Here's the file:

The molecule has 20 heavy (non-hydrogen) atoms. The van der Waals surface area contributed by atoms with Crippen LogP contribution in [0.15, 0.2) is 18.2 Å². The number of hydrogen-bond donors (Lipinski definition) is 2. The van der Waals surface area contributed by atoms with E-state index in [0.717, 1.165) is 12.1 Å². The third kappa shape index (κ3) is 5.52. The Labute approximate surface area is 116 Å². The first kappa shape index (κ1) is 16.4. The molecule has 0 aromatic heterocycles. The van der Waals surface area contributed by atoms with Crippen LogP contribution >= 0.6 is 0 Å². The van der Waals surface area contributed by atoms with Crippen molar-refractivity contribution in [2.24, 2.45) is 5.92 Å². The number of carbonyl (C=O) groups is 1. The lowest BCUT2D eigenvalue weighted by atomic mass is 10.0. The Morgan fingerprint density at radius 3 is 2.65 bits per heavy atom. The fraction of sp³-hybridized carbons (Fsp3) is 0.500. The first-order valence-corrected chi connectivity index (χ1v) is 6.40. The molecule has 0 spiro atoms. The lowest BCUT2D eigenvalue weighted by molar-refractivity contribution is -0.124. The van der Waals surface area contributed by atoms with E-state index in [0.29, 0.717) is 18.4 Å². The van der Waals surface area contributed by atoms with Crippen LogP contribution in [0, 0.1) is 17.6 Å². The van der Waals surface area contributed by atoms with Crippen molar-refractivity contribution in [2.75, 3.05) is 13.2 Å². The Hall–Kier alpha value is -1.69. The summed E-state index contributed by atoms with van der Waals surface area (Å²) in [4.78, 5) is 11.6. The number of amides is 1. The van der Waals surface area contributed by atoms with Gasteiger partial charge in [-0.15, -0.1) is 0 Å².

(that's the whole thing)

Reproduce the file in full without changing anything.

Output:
The molecule has 20 heavy (non-hydrogen) atoms. The van der Waals surface area contributed by atoms with Crippen LogP contribution in [0.15, 0.2) is 18.2 Å². The number of hydrogen-bond donors (Lipinski definition) is 2. The van der Waals surface area contributed by atoms with E-state index in [0.717, 1.165) is 12.1 Å². The third kappa shape index (κ3) is 5.52. The Labute approximate surface area is 116 Å². The first kappa shape index (κ1) is 16.4. The molecule has 0 aromatic heterocycles. The van der Waals surface area contributed by atoms with Crippen LogP contribution >= 0.6 is 0 Å². The van der Waals surface area contributed by atoms with Crippen molar-refractivity contribution in [2.24, 2.45) is 5.92 Å². The number of carbonyl (C=O) groups is 1. The lowest BCUT2D eigenvalue weighted by atomic mass is 10.0. The Morgan fingerprint density at radius 3 is 2.65 bits per heavy atom. The fraction of sp³-hybridized carbons (Fsp3) is 0.500. The first-order valence-corrected chi connectivity index (χ1v) is 6.40. The molecule has 0 spiro atoms. The lowest BCUT2D eigenvalue weighted by molar-refractivity contribution is -0.124. The van der Waals surface area contributed by atoms with E-state index in [0.29, 0.717) is 18.4 Å². The van der Waals surface area contributed by atoms with Crippen LogP contribution in [0, 0.1) is 17.6 Å². The van der Waals surface area contributed by atoms with Crippen molar-refractivity contribution in [2.75, 3.05) is 13.2 Å². The Hall–Kier alpha value is -1.69. The summed E-state index contributed by atoms with van der Waals surface area (Å²) in [4.78, 5) is 11.6. The number of amides is 1. The van der Waals surface area contributed by atoms with Gasteiger partial charge in [-0.15, -0.1) is 0 Å².